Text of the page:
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Grandpre v. Gusman

United States District Court, E.D. Louisiana

July 31, 2018




         Plaintiff, Peter Anthony Grandpre, Jr., a state inmate, filed this pro se and in forma pauperis civil action pursuant to 42 U.S.C. § 1983. He named as defendants Sheriff Marlin N. Gusman, Warden Chaz Ruiz, Lieutenant Henry, and Deputy B. Savage. In this lawsuit, plaintiff claims that excessive force was used against him and that he was denied immediate medical attention after the incident. The parties have consented to the jurisdiction of the United States Magistrate Judge pursuant to 28 U.S.C. § 636(c).[1]

         The defendants have filed motions for summary judgment pursuant to Rule 56 of the Federal Rules of Civil Procedure.[2] Plaintiff has opposed the motions.[3]

         In reviewing a motion for summary judgment, the Court may grant the motion when no genuine issue of material fact exists and the mover is entitled to judgment as a matter of law. Fed.R.Civ.P. 56(c). There is no “genuine issue” when the record taken as a whole could not lead a rational trier of fact to find for the nonmovant. Matsushita Electric Industrial Co., Ltd. v. Zenith Radio Corp., 475 U.S. 574, 587 (1986).

         “Procedurally, the party moving for summary judgment bears the initial burden of informing the district court of the basis for its motion, and identifying those portions of the record which it believes demonstrate the absence of a genuine issue of material fact.” Taita Chemical Co., Ltd. v. Westlake Styrene Corp., 246 F.3d 377, 385 (5th Cir. 2001) (quotation marks and brackets omitted). The party opposing summary judgment must then “go beyond the pleadings and by [his] own affidavits, or by the depositions, answers to interrogatories, and admissions on file, designate specific facts showing that there is a genuine issue for trial.” Celotex Corp. v. Catrett, 477 U.S. 317, 324 (1986) (internal quotation marks omitted); accord Provident Life and Accident Ins. Co. v. Goel, 274 F.3d 984, 991 (5th Cir. 2001). The Court has no duty to search the record for evidence to support a party's opposition to summary judgment; rather, “[t]he party opposing summary judgment is required to identify specific evidence in the record and to articulate the precise manner in which the evidence supports his or her claim.” Ragas v. Tennessee Gas Pipeline Co., 136 F.3d 455, 458 (5th Cir. 1998). Conclusory statements, speculation, and unsubstantiated assertions are not competent summary judgment evidence and will not suffice to defeat a properly supported motion for summary judgment. Id.; Douglass v. United Services Auto. Ass'n, 79 F.3d 1415, 1429 (5th Cir. 1996).

         In this lawsuit, plaintiff makes the following allegations:

         On September 8, 2016, plaintiff was confined on Pod F-1 at the Orleans Justice Center. At 9:00 p.m., Captain Ross, Deputy Savage, and another unidentified deputy entered the pod. Savage approached plaintiff and asked why he was not returning to his cell for lockdown. Plaintiff replied that he had spoken to Deputy Zanders, who was aware that plaintiff had just been notified of a death in his family. Savage responded with an obscenity, instructed plaintiff to return to his cell, and tried to grab him. Plaintiff backed away, telling Savage that no use of force was necessary. Plaintiff then moved his hand away as Savage attempted to apply handcuffs. At that point, the unidentified deputy approached and identified himself as a ranking officer. As that officer and plaintiff were speaking, Savage again tried to grab plaintiff. Plaintiff responded by pointing his finger at Savage and telling him not to touch him. Savage then again tried to grab plaintiff, who extended his hand to keep to keep Savage at a distance. Savage then sprayed plaintiff with a burst chemical spray. Telling Savage that he should not have used the spray, plaintiff retreated, whereupon Savage sprayed him with two more bursts of chemical spray.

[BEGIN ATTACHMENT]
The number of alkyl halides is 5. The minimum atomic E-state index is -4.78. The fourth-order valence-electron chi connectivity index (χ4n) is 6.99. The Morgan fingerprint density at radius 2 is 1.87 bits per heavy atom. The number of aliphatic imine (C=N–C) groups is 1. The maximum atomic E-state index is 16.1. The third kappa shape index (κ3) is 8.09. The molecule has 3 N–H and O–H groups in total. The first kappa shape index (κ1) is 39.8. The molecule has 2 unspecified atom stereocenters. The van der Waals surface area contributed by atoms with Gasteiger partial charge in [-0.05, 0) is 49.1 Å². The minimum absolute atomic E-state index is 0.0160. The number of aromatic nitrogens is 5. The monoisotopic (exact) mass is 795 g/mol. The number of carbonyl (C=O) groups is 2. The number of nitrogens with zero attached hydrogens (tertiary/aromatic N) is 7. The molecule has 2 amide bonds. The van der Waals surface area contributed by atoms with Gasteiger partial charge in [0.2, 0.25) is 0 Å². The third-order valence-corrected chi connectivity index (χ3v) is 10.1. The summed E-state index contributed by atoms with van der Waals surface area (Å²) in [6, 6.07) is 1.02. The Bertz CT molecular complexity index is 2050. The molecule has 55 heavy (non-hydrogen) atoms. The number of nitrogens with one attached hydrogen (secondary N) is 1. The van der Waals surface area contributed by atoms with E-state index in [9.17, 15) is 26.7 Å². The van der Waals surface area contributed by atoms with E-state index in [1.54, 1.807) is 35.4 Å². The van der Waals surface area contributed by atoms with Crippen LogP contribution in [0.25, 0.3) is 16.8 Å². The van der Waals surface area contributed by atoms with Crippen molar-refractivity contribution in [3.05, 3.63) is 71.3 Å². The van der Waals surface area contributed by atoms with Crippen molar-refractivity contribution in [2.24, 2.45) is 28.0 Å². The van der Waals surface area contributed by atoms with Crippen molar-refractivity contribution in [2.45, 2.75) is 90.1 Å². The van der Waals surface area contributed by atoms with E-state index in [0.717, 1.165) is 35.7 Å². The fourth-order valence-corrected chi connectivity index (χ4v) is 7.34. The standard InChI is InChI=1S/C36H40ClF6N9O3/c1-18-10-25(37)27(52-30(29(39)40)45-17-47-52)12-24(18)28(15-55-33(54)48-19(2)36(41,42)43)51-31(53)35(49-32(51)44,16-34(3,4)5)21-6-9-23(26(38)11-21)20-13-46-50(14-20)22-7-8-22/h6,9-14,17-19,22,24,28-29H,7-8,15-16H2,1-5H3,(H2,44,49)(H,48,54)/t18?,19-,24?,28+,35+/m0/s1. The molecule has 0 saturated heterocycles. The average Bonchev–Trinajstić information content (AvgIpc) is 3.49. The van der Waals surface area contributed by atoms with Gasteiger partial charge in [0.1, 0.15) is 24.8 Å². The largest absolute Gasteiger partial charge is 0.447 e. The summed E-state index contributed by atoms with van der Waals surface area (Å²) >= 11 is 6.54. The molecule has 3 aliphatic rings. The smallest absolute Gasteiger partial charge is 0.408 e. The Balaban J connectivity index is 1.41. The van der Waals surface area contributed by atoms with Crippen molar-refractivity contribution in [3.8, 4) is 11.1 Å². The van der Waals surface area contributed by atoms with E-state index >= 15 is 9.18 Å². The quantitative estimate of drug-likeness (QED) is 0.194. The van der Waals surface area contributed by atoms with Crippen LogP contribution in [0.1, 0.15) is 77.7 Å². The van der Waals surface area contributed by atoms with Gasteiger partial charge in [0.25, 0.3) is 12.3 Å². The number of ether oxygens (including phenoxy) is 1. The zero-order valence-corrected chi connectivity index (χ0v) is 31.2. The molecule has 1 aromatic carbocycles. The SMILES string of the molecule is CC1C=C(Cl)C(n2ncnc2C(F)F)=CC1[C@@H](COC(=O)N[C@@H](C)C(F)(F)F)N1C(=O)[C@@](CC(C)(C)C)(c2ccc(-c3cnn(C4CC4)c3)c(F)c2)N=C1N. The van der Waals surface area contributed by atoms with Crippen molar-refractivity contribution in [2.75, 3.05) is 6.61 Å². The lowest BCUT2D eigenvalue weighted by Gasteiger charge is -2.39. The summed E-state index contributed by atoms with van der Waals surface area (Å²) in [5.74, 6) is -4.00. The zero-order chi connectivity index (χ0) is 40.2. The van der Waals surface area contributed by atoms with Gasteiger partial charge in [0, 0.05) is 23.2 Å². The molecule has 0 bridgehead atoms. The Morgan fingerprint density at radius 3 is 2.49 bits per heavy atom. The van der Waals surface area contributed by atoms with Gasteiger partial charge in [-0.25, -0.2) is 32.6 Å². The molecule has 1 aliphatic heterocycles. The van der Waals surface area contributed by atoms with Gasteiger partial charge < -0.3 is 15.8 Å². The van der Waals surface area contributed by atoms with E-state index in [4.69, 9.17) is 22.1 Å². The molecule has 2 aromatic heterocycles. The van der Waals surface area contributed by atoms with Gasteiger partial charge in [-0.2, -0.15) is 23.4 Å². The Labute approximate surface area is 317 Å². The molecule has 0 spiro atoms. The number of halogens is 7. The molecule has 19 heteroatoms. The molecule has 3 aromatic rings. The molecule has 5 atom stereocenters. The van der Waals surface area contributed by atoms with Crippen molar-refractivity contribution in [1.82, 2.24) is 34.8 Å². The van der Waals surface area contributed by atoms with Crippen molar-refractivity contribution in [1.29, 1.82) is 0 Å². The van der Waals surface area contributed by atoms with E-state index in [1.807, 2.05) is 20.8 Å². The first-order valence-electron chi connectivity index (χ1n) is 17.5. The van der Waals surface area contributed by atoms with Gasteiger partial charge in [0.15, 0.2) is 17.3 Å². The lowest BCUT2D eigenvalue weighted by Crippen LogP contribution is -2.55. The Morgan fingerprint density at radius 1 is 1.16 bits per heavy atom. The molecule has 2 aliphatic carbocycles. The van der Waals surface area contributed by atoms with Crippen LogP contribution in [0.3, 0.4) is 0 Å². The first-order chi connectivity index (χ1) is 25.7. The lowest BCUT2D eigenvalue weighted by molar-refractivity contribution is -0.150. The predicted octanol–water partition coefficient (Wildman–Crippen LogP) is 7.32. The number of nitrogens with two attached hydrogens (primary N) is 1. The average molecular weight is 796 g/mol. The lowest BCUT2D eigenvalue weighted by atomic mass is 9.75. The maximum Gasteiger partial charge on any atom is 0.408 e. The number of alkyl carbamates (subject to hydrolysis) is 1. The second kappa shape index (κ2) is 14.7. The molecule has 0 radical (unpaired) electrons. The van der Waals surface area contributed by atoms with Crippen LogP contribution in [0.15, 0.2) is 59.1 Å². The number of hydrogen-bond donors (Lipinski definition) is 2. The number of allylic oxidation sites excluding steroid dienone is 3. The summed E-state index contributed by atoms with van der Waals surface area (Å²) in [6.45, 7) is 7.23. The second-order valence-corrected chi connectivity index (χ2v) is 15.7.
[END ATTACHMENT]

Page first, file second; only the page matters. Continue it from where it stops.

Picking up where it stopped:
After plaintiff unsuccessfully tried to wash the spray off of his face at the cell sink, he requested medical attention. The unidentified deputy then handcuffed plaintiff to escort him to the medical unit; however, as they were leaving the pod, Lt. Henry stopped them. Saying that plaintiff could not go to the medical unit, Henry instead returned plaintiff to his cell. Once he was locked in his cell, with his hands still cuffed and his face burning from the spray, plaintiff began to have a panic attack and was unable to catch his breath. After five or ten minutes, two unidentified deputies then escorted him to the medical department. He was later returned to his cell without a shower to remove the spray residue.

         In their motion for summary judgment, the defendants do not dispute the foregoing allegations. Rather, they simply argue that the allegations, even if true, fail to rise to the level of constitutional violations.

         Before addressing the merits of plaintiff's underlying claims, the Court first notes that, for the following reasons, plaintiff's allegations are insufficient to state a claim against Sheriff Gusman and Warden Ruiz in either their official or individual capacities.